Rethinking Multilateralism in Foreign Aid : Beyond the Neoliberal Hegemony
The contributions focus on how Western institutions have historically dominated development aid, and juxtapose this hegemony with the recent challenges from right-wing populist and the Beijing Consensus ideologies and practices. This book argues that the rise of right-wing populism has brought internal challenges to traditional powers within the multilateral development system. External challenges arise from the influence of China and regional development banks by providing alternatives to established Western dominated aid sources and architecture. From this vantagepoint, Rethinking Multilateralism in Foreign Aid puts forward new ideas for addressing the current global social, political and economic challenges concerning multilateral development aid.
This book will be of interest to researchers, academics and students in the field of International Development and Global Governance, decision-makers at government level as well as to those working in international aid institutions, regional and bilateral aid agencies, and non-governmental organisations.
- Hardback | 270 pages
- 156 x 234 x 16mm | 454g
- 14 May 2020
- Taylor & Francis Ltd
- London, United Kingdom
- 3 Line drawings, black and white; 11 Tables, black and white; 3 Illustrations, black and white
Other books in this series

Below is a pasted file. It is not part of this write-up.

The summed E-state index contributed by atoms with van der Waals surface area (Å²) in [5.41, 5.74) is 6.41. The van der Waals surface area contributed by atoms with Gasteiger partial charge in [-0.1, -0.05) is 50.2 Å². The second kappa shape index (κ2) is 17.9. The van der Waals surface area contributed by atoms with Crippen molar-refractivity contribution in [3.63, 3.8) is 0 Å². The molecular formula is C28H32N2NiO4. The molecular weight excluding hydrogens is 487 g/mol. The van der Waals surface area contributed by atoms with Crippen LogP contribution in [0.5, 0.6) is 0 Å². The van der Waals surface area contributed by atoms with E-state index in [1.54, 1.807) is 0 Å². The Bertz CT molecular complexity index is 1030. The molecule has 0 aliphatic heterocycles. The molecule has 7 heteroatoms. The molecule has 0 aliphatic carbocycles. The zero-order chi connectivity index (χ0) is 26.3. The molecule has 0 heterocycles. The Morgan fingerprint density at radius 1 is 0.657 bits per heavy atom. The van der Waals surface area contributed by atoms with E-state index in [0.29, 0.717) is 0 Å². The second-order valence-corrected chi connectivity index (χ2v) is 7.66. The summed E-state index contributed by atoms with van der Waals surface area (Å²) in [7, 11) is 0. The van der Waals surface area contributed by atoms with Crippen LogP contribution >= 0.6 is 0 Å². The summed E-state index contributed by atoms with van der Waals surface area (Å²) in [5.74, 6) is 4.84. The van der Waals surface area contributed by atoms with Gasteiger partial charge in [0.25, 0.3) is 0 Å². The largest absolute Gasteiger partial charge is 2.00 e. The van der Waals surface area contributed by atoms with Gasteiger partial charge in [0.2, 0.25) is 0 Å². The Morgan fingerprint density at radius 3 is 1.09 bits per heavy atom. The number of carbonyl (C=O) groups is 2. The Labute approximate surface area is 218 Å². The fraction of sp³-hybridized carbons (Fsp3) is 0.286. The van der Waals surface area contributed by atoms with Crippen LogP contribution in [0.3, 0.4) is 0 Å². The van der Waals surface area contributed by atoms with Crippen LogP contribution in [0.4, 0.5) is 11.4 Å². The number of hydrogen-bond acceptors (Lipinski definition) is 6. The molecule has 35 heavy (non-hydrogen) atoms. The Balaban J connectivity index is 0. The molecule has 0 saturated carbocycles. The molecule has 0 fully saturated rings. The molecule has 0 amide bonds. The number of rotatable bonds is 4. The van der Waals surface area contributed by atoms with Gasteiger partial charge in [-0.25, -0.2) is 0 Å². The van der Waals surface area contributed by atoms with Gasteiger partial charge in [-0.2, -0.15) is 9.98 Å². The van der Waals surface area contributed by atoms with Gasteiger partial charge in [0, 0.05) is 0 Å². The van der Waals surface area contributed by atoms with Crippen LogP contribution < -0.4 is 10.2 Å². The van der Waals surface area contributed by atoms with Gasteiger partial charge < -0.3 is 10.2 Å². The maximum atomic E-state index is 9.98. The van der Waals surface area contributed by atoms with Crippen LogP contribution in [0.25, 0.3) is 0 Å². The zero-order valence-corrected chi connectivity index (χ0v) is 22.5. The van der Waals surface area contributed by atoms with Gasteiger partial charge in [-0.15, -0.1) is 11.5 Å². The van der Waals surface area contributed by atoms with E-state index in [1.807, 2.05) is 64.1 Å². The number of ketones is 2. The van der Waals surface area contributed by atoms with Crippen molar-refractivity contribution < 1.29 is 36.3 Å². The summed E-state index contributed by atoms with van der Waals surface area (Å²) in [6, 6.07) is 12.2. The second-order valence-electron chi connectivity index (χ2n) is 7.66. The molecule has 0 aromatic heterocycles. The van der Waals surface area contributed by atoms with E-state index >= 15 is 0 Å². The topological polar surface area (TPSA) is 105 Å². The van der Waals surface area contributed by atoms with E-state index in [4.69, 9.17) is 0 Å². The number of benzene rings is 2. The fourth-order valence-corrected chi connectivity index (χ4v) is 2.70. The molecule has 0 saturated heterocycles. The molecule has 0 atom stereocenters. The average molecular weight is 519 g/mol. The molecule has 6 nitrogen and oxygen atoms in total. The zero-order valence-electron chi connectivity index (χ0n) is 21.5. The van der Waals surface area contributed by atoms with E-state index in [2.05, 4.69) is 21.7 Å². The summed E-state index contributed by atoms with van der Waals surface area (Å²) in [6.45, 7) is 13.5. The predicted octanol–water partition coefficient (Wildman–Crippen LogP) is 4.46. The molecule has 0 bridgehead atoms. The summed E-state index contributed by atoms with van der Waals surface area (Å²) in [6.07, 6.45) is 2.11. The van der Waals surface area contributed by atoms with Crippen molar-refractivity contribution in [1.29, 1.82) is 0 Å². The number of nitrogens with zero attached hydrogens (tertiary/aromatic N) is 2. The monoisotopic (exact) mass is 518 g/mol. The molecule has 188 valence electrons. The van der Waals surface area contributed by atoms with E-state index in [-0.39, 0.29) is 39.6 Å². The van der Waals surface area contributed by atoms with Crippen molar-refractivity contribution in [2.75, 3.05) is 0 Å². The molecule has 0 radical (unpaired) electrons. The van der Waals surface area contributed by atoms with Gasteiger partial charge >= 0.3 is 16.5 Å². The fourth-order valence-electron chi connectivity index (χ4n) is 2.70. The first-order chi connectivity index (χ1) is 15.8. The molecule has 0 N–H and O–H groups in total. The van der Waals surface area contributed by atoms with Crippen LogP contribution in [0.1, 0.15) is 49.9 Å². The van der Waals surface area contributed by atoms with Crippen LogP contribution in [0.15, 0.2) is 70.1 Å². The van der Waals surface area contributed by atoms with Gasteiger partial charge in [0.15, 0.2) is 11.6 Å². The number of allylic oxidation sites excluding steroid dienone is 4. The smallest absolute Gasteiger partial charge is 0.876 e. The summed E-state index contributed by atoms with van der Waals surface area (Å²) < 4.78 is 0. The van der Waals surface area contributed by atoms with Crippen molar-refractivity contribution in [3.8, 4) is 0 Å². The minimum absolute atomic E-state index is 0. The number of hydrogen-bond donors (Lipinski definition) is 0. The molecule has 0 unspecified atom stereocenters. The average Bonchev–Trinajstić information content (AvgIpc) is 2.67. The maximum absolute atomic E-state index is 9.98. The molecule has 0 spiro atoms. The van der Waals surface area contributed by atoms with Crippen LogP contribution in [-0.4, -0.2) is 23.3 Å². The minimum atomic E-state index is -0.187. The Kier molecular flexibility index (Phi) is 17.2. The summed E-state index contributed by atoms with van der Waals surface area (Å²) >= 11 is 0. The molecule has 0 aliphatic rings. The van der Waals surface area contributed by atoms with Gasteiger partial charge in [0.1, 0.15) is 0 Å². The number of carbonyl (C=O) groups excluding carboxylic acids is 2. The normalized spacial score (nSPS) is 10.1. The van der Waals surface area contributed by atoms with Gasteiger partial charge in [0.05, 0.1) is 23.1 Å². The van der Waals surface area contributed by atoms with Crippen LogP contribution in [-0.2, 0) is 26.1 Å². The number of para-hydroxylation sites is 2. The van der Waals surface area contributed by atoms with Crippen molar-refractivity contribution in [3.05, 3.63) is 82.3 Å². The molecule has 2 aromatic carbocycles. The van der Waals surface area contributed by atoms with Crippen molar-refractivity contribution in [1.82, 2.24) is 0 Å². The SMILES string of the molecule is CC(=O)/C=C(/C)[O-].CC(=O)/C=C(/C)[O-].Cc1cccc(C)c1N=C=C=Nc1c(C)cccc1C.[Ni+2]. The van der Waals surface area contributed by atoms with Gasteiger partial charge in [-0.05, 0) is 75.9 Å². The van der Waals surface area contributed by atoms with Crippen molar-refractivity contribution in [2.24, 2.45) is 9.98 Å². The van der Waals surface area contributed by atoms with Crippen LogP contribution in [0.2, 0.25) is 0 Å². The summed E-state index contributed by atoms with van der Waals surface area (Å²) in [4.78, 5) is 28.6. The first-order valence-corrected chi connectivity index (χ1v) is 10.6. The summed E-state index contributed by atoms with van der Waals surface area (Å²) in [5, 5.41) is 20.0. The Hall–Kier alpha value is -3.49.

29 Jan 2017
02 Aug 2018
20 Sep 2012
16 Aug 2013
07 Mar 2019
23 Nov 2020
22 Dec 2020
25 Nov 2014
Table of contents
"A strong analytical and a timely case study in an important, but clearly under-researched IR theory field. The authors were bold enough to question many deeply rooted perceptions about how multilateralism is related to neoliberalism. The book is a major contribution to our understanding of what an efficient multilateral international assistance should mean in the XXI century." - Andrey Kortunov, Director General, Russian International Affairs Council, and President, New Eurasia Foundation
"Neoliberalism has been the archetype of development finance for the past four decades, a trajectory that is now increasingly overshadowed by the long reach of China's economic ascendancy. Jakupec, Kelly, and Makuwira have assembled a timely and vital contribution that encourages us to reconsider the multilateral foreign aid paradigm as global hegemony shifts to the Far East." - Professor Simon Springer, Head of Discipline for Geography and Environmental Studies and Director of the Centre for Urban and Regional Studies, University of Newcastle, Australia
About Viktor Jakupec
Max Kelly is an Associate Professor of International and Community Development at Deakin University, Australia.
Jonathan Makuwira is a Professor of Development Studies and the current Deputy Vice Chancellor of Malawi University of Science and Technology (MUST). He is also a Research Associate in the Department of Development Studies at Nelson Mandela University (NMU), South Africa.